Our April conference gathered participants from 10 countries in Turnhout, Belgium. Some highlights.
'We all understand, in philosophical and cultural terms, that we live in Postmodern times. But what I want to suggest to you is that Modernism was the last phase of the Enlightenment. And we are now leaving the Enlightenment. Because the Enlightenment's ideas, including its invention of Fine Art and its purpose in society, was shaped by a world that no longer exists.'
Our collection of resources from the conference (audio, presentations, photos & related articles) is here.
Those words from François Matarasso, on the first day of Shortcut Europe 2018, seemed to echo throughout the rest of the conference. They resonated with Flanders Art Institute director Felix De Clerck's look at political pressure, activism and artistic freedom in the European cultural sector today, and with researcher Marjo van Schaik's analysis of the offspring of modernist architecture and the tough questions they ask us. Among which, 'Should we continue building cultural venues?' From centres conceived as centripetal, standalone points, to multi-use hubs dealing with hyperdiversity, interconnectivity and the goal - and sometimes diktat - of deep participation, the models she proposed drew lines around some of the sea-changes culture is going through.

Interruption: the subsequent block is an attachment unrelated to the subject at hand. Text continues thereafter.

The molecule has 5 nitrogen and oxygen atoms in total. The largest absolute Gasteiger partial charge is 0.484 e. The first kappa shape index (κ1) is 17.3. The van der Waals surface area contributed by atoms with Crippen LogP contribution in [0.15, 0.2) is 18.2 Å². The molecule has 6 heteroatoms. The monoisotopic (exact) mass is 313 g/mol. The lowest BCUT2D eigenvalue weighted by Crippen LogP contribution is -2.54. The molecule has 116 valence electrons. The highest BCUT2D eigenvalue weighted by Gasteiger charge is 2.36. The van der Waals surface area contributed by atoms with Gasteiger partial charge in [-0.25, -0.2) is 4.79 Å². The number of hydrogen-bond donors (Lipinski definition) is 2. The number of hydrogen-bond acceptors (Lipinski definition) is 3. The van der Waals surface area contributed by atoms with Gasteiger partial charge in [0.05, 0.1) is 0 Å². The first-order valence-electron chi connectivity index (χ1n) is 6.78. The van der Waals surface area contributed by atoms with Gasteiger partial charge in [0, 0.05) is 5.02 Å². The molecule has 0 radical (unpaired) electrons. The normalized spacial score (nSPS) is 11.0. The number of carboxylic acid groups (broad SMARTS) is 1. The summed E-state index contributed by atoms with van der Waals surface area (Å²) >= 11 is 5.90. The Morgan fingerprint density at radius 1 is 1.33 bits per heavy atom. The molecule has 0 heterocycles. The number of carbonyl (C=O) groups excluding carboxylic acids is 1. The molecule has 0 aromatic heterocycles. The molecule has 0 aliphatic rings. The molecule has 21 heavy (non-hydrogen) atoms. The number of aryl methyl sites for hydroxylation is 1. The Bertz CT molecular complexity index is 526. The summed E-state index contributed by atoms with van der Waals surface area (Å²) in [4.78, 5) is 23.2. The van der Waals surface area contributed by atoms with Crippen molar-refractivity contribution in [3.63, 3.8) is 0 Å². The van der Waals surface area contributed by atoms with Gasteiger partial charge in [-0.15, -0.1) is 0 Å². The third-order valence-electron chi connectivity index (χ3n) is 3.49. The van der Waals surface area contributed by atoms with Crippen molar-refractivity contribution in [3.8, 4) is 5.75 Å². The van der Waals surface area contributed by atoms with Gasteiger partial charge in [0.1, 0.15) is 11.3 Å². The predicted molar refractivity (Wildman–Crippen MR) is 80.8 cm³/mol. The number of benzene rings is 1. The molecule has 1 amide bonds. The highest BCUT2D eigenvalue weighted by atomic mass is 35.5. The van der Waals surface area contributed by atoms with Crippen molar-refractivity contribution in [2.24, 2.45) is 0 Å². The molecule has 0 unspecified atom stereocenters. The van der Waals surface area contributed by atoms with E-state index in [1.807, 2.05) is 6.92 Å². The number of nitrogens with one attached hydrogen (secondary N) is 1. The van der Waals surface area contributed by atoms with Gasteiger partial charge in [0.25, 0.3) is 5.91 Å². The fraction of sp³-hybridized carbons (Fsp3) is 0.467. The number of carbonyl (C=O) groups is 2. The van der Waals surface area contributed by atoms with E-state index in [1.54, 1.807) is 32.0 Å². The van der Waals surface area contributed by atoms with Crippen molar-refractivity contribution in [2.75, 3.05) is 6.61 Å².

In this discussion of new spaces for culture, architectural and schematic models loomed large. As the ENCC prepares to put a special focus, in the coming year, on supporting local networks, we are also trying to go beyond infrastructure and towards connection. To think beyond the hub model and towards the 'node' - or rather towards a tentacular, evolving, place-based cluster of nodes. Let's leave the last words to Leen Laconte, president of OKO (and thank her for reminding us of the complexity of the job):
'Connection is not successful just because there is a connection. It has to be a meaningful connection, a productive connection, and I also think it has to be a challenging connection - and a changing connection. [...] The real challenge is not to stop showing products or to prioritize processes, it is to use venues as free spaces to interconnect on meaning.'